Siblings, as well as parents, can help young learners become avid readers.
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If families embrace reading as fun and routine and teachers work more closely than before with the families of their students, it's possible that remote learning won't be a huge obstacle to literacy.
With 52% of 15-year-olds now saying they read only if they have to, experts say a new way of teaching literacy is overdue.
Phonics emphasizes the sounds letters and groups of letters make.
Two literacy scholars share their concerns about growing pressure on educators to emphasize phonics to teach reading. In their view, critiques of other methods often rest on a false premise.
Words can say different things depending on their context.
A whole language approach to teaching reading gives kids a whole linguistic picture of how words work. This includes teaching individual letters and sounds, as well as what the words mean in context.
Phonics allows children to read nonsense words, such as ones found in Dr Seuss books.
English is a code-based language, with 26 letters to represent 44 speech sounds. Children must first learn to master the code if they want to be successful readers.
Reading books with your child means children learn to connect reading with feelings of warmth and sharing.
Early experiences sharing and developing positive connections, language and communication set the stage for home reading to start children on the path to literacy.
Fine motor play builds strength and endurance in muscle memory needed for literacy tasks like putting pencil to paper.
For learners in the early stages of reading, the best way to counteract the loss of literacy skills over the summer is not by forcing study but by boosting play that develops fine motor skills.
Children who love reading generally score higher on literacy tests than those who are ambivalent about it.
It would be wiser to spend money on policies that allow teachers to teach in ways that nurture children’s sense of belonging and making sure children are not hungry when they are trying to learn.
Two adversarial approaches have dominated debates about teaching reading for decades.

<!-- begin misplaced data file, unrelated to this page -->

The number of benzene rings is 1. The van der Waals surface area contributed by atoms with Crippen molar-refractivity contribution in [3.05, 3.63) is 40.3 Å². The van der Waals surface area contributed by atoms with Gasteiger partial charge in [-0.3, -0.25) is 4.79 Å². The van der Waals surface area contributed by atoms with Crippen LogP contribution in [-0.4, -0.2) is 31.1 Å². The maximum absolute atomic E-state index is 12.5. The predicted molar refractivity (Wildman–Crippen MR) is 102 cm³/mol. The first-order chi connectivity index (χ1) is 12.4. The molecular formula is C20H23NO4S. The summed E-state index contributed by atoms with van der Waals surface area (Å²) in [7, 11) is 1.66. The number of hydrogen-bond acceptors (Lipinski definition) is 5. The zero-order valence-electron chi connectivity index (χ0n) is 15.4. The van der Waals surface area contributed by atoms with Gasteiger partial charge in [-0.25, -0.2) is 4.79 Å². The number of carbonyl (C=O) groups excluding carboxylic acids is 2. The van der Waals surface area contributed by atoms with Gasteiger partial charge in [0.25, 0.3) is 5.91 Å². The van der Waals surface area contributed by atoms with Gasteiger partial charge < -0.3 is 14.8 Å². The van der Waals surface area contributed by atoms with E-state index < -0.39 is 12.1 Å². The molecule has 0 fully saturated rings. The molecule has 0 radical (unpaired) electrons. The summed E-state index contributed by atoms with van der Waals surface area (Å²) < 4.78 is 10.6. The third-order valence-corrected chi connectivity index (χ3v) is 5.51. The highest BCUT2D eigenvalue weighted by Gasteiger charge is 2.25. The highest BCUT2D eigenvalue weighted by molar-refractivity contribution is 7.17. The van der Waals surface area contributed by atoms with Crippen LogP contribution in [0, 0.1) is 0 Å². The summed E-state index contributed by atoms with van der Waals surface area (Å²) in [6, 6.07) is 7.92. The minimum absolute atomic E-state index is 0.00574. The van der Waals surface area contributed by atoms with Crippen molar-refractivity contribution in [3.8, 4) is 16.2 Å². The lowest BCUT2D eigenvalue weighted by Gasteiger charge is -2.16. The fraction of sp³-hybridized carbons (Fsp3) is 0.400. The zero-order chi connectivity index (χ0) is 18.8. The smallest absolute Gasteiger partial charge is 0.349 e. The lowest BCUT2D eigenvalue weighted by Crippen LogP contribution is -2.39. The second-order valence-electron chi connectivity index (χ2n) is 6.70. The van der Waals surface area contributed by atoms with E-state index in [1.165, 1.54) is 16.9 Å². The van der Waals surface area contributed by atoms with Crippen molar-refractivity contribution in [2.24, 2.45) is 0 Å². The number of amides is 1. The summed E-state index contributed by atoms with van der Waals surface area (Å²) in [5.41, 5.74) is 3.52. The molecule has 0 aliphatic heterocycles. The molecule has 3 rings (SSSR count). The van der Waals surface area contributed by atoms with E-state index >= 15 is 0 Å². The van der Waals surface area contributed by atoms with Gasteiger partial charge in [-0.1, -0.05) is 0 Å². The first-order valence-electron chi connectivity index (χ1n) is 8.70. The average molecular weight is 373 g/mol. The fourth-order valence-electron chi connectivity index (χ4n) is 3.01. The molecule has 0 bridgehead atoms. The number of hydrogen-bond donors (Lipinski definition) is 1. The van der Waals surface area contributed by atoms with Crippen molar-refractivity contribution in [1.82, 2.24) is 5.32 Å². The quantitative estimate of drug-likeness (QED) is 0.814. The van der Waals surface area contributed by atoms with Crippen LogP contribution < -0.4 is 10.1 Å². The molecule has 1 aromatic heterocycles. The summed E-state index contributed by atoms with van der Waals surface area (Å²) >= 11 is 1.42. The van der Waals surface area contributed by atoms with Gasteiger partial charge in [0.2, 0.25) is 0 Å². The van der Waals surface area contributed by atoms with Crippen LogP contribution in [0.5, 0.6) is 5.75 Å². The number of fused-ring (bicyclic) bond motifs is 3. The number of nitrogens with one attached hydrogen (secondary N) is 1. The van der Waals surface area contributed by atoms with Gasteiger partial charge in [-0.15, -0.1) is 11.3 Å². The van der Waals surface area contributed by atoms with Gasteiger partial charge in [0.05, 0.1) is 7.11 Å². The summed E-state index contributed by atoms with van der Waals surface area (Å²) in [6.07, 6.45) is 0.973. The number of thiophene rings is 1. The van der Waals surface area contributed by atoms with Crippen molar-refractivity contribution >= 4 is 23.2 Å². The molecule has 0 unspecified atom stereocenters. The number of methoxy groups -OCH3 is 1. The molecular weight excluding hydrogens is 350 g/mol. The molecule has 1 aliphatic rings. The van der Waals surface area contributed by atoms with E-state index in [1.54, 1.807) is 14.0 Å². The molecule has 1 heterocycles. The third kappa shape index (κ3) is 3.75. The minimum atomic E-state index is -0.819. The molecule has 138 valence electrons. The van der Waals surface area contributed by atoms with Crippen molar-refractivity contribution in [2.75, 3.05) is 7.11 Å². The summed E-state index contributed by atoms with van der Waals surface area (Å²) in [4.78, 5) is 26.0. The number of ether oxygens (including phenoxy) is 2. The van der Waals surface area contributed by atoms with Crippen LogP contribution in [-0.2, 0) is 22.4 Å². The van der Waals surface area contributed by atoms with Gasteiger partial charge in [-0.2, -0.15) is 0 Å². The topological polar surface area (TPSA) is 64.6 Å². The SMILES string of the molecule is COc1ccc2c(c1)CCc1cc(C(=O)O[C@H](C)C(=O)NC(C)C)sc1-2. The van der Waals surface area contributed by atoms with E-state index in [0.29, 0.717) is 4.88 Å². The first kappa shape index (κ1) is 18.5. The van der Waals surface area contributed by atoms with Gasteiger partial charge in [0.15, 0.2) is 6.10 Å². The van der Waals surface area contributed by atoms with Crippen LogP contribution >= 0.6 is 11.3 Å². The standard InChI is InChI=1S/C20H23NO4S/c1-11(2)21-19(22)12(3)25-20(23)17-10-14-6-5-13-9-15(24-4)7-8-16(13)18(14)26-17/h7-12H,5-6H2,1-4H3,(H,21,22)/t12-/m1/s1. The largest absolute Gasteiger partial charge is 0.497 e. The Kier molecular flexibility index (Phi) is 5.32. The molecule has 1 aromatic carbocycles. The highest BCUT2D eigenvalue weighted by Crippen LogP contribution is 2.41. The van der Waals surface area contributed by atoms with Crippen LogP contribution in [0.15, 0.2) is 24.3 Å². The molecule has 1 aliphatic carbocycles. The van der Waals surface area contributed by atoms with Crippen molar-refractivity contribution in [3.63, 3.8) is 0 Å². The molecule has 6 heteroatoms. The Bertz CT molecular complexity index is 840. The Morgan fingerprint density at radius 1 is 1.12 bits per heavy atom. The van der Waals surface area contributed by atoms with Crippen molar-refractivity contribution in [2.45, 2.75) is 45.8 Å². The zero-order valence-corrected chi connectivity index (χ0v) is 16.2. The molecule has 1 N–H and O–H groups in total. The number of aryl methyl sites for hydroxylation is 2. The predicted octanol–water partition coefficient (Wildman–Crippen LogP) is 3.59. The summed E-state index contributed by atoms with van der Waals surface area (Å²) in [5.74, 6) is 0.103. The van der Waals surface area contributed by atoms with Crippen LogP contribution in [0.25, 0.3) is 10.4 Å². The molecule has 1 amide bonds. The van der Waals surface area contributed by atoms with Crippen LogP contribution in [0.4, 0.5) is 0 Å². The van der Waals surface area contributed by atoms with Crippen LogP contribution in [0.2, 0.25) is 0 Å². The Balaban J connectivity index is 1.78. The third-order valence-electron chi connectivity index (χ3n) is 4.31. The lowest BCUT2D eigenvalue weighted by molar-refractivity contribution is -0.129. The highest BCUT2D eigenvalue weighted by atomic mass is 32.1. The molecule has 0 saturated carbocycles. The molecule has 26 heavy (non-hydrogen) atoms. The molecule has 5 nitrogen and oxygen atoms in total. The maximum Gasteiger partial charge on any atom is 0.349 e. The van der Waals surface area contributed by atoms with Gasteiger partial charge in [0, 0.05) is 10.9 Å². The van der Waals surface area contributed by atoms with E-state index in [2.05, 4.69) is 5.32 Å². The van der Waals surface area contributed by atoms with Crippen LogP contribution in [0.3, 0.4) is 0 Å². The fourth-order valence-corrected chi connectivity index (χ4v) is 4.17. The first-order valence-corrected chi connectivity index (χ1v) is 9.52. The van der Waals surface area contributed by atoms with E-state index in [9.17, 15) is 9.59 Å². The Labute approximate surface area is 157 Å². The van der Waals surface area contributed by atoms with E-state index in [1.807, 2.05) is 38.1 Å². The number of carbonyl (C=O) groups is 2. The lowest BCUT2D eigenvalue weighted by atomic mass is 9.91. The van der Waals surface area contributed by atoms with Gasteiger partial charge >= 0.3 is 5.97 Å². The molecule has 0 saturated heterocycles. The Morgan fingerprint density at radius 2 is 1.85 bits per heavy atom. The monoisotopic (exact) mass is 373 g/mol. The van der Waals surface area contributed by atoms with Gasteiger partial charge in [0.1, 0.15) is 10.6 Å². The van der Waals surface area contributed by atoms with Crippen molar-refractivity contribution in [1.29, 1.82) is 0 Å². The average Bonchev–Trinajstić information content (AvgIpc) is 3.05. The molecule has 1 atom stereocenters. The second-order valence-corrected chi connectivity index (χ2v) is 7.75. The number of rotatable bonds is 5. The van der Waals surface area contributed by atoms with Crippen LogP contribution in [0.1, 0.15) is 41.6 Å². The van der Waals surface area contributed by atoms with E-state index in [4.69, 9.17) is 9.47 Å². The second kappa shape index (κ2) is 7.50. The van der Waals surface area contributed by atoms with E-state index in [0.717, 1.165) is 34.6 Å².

Reading involves more than decoding letter-sound relationships and making meaning from isolated texts.
It makes sense for children in the early stages of learning to read to be given decodable books.
Children in the early stages of learning to read should be given decodable books to practise and generalise their developing alphabetic skills.
Children with access to books reach higher levels of education.
The Victorian opposition has pledged funding for "decodable readers" which focus only on sounds. But kids prefer to read rich texts.
Feedback from teachers and school leaders was overwhelmingly positive, and students said they enjoyed the one-to-one time with teachers.
Results from a recent trial of England's phonics check in South Australia show teachers liked it and students need it.
Despite improvements in the national average score, the 2016 PIRLS report confirms many Australian children continue to be left behind.
The results of an international study into reading skills offer reason for optimism for Australian students. But tragically, too many children are still being left behind.
Research in England has found that the proposed test was no more accurate than the teacher’s judgement in identifying children with reading difficulties.
Education Minister Simon Birmingham is right to be concerned about the number of children struggling with literacy - but this test is not the solution.
Children need to learn how to sound out words they haven’t seen before.
Many young children can give the false impression that they are learning to read, when in fact they are mostly guessing words from pictures or context. This test will help to identify these students.
Phonics helps teach children how to merge separate sounds together to make it one word.
Phonics instruction gives children letter-sound knowledge, a skill that is essential for them to read unfamiliar words by themselves.
A phonics check could improve Australian literacy standards.
A focus on phonics may be the cure to Australia's literacy woes.
A new phonics test won’t help us understand what the problems are. We need solutions.
Being able to sound out letters in words doesn’t mean you can understand them. There is no clear evidence that a new phonics screening test for children in Year 1 will help improve reading levels.
Phonics programs are not helpful for all learners.
Phonics programs can be helpful for students with very particular learning needs - but it's not a one-size-fits-all literacy solution. Here are some things you should be wary of.
Pressuring kids to memorise obscure, low frequency words does not promote good learning.
Channel Ten's newly announced show, The Great Australian Spelling Bee, may seem like a great platform for promoting literacy skills. But it is promoting the memorisation of pointless, low-frequency words rather than anything helpful.